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Discussion Starter #1 (Edited)
I have a 1942 No4Mk1* that was sporterized before I got it but it was inexpensive and it looked good. So I bought it, and added a few mods of my own to make it personal, my own. In the process of "making it my own" I ended up having to shorten the barrel. I cut it off right behind the front sight. I thought the cut was straight, NOT. I'm currently looking for a tool or method that I can use to re-crown the barrel, and make it shoot straight again. Any tips or information will be put to good use. Thanks


Also if anyone knows any information about a marlin Mod57 lever gun. I have one that is .22LR, and it has stopped firing reliably. I've tried many defferent types of ammo, of ten different types of ammo they all fire abut the same. I disassembled the rifle to find that back end of the firing pin where the hammer strikes the pin has been mushroomed. What I'm wanting to know is if anyone knows how long the firing pin would be if the rifle were new. I've have found a new firing pin, but if I can do a little welding and some filing and fitting, I'd rather try that first, and if I can't get that to work then I'll spend money. Any information on this will be appreciated as well.... Thank
 

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The Troll Whisperer (Moderator)
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First, you've got to square the cut made at the muzzle. Put the rifle in a vise and get the receiver absolutely level. Use a small hand level on the muzzle and square the cut up with a file until perfectly vertical.

You now need to get a crowning kit from www.brownells.com for the .303 brit. Crown to the desired 11 degree cut. Be sure to clean the bore of cuttings prior to firing.
 

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I agree with Kdub on the squaring. Brownells sells a piloted hand cutter that will do that and the 11 degree crown cutter that uses the same handle, if that's what you want? Harold Vaughn did a lot of research on crown angles, though, and found they made no difference as long as true symmetry was achieved. He didn't know who came up with the 11 degree number, but said it had some significance in aerodynamic shapes (Vaughn is a aerodynamics engineer) that is properly applied to a flying object, and thought someone may have confused it with having significance to a barrel crown, which he had demonstrated it did not.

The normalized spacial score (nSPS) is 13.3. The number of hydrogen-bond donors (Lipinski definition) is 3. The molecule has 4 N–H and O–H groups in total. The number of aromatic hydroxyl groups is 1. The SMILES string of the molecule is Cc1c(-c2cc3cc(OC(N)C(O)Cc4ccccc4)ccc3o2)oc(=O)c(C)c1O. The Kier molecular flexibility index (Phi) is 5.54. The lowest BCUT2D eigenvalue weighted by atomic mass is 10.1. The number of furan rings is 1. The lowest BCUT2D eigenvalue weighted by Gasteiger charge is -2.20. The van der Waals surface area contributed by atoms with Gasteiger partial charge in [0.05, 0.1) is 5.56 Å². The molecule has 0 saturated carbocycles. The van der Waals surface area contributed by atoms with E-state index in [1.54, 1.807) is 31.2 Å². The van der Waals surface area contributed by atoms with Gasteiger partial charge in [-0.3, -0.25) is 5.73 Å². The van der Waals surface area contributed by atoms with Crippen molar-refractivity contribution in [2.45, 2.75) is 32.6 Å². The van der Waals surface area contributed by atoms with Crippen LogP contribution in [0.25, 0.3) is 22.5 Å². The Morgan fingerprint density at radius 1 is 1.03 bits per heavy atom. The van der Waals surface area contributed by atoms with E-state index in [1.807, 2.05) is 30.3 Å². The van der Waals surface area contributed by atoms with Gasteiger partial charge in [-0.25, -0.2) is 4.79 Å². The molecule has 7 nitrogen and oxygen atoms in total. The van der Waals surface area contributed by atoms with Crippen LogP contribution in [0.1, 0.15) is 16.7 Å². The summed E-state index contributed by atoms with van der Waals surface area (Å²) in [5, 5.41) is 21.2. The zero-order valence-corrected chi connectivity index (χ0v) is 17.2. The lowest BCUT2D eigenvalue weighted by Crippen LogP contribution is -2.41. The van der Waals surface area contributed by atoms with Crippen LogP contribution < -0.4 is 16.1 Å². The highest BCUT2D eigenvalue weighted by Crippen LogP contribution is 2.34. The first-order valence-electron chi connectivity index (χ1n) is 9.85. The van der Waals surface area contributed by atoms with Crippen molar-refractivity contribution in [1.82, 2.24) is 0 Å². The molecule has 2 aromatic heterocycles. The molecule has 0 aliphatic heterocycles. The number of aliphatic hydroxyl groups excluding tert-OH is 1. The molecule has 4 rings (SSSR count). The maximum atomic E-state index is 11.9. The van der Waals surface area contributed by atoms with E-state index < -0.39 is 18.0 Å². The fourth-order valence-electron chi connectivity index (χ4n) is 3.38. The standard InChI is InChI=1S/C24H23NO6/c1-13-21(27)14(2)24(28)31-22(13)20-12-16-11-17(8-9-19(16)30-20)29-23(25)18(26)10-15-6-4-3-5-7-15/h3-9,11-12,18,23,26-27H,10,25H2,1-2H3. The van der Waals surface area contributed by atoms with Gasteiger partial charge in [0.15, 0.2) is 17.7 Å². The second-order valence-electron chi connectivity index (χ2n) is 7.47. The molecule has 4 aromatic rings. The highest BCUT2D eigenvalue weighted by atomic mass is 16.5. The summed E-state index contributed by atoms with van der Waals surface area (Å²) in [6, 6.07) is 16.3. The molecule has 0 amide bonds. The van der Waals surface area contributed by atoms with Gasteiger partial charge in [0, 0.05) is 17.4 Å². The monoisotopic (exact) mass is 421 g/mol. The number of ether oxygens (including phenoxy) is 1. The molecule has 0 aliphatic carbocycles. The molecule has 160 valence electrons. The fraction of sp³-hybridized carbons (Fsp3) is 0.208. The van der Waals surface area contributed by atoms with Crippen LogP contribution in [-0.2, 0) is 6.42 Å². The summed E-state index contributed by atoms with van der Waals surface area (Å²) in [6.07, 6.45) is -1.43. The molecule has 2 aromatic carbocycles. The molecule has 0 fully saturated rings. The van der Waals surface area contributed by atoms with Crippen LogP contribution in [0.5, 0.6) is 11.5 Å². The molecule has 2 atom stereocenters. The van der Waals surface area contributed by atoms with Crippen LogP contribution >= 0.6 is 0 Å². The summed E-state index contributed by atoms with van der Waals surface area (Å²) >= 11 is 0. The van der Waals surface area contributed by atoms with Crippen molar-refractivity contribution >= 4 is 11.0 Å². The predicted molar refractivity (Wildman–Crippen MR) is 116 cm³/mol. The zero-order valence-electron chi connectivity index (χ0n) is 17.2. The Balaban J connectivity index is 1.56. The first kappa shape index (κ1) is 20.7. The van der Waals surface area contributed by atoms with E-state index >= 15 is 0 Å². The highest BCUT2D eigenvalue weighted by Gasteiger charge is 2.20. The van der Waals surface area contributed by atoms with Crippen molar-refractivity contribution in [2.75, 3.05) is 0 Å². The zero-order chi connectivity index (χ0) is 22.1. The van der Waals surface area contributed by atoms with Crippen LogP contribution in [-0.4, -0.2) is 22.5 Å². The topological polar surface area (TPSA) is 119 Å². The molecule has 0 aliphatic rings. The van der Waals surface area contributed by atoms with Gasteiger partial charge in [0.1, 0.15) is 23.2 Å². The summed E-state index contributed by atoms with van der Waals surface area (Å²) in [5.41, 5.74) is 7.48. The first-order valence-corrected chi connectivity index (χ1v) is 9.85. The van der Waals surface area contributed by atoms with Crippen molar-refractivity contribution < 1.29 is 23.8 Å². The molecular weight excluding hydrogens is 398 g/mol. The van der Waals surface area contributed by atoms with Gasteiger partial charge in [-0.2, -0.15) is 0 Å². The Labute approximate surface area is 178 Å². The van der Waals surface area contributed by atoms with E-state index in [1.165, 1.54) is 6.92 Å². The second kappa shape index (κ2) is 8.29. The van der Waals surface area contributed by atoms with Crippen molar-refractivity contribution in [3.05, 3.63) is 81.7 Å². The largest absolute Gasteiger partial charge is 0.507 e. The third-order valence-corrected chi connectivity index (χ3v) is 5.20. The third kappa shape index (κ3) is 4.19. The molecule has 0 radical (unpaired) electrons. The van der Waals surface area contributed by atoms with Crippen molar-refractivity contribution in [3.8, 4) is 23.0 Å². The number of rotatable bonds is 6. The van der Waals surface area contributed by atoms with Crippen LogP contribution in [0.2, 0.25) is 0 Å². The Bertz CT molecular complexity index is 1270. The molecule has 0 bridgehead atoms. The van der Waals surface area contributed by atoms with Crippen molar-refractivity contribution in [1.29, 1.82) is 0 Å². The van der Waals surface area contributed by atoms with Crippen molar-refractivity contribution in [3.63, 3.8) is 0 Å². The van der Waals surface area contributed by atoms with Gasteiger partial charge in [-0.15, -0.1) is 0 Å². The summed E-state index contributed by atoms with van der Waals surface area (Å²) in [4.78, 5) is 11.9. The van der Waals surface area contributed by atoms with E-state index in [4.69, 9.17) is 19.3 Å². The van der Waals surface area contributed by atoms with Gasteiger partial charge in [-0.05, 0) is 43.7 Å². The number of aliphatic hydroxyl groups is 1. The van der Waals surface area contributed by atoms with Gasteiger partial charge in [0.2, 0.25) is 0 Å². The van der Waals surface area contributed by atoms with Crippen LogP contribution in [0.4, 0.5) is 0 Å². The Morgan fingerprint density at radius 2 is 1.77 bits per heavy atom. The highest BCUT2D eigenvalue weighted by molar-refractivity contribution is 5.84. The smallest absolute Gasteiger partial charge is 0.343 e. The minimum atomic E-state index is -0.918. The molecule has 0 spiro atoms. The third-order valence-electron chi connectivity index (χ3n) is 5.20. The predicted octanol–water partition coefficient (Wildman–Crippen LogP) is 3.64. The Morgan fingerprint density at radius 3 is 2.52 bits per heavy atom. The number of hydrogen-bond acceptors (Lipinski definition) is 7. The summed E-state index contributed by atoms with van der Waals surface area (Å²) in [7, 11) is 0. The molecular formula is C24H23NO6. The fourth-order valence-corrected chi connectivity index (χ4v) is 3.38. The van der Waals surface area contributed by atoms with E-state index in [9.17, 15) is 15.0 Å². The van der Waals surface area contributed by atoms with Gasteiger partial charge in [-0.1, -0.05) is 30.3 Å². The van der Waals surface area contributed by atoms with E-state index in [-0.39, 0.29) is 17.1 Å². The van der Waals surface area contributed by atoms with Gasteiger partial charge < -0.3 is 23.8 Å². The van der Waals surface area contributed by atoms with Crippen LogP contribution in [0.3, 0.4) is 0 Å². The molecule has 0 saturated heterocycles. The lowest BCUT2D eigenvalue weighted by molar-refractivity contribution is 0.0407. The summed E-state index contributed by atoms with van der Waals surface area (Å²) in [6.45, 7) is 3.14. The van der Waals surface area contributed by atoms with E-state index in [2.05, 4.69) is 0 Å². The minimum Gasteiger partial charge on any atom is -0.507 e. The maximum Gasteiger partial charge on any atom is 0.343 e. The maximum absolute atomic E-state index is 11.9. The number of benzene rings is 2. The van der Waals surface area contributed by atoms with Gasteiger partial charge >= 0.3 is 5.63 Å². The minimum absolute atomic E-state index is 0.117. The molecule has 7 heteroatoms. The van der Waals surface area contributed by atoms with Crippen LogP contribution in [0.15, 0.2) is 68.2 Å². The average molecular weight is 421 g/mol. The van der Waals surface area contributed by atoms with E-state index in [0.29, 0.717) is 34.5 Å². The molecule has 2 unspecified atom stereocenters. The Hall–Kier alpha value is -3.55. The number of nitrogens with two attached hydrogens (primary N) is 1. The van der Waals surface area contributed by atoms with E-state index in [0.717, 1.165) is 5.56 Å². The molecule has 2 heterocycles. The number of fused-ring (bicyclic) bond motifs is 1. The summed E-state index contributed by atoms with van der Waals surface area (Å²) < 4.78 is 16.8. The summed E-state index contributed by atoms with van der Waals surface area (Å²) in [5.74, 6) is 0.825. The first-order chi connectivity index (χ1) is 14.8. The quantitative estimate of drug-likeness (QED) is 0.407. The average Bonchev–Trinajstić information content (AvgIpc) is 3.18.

If you can, find someone with a lathe to square the muzzle for you. A 90 degree cut on a lathe does not require perfect centering to be symmetrical (all other angles do), so a three jaw chuck fed through the spindle would be close enough. If not, you may be out of pocket for the squaring cutter? If the barrel is a military type with steps rather than a taper, though, you can use a square to validate your file work.

Once you have it square, one option is to lap a crown angle into place. There is a .PDF file at my file repository that you can download free for instructions on lap crowning.
 

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The Hog Whisperer (Administrator)
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I have hand-crowned a few barrels with a Lee case-trimming tool. No kidding! If you have a bunch of pilots around, find the one that comes closest to fitting the bore size. A few wraps of aluminum (muffler) tape will bring it up to the correct diameter.

Turning by hand will work, but if you have a hand drill with a 1/2" chuck it will go faster.

You'd be surprised how well this will work. If the barrel is larger than 1/2" at the muzzle, well, just tell your friends you have a fancy recessed crown ;)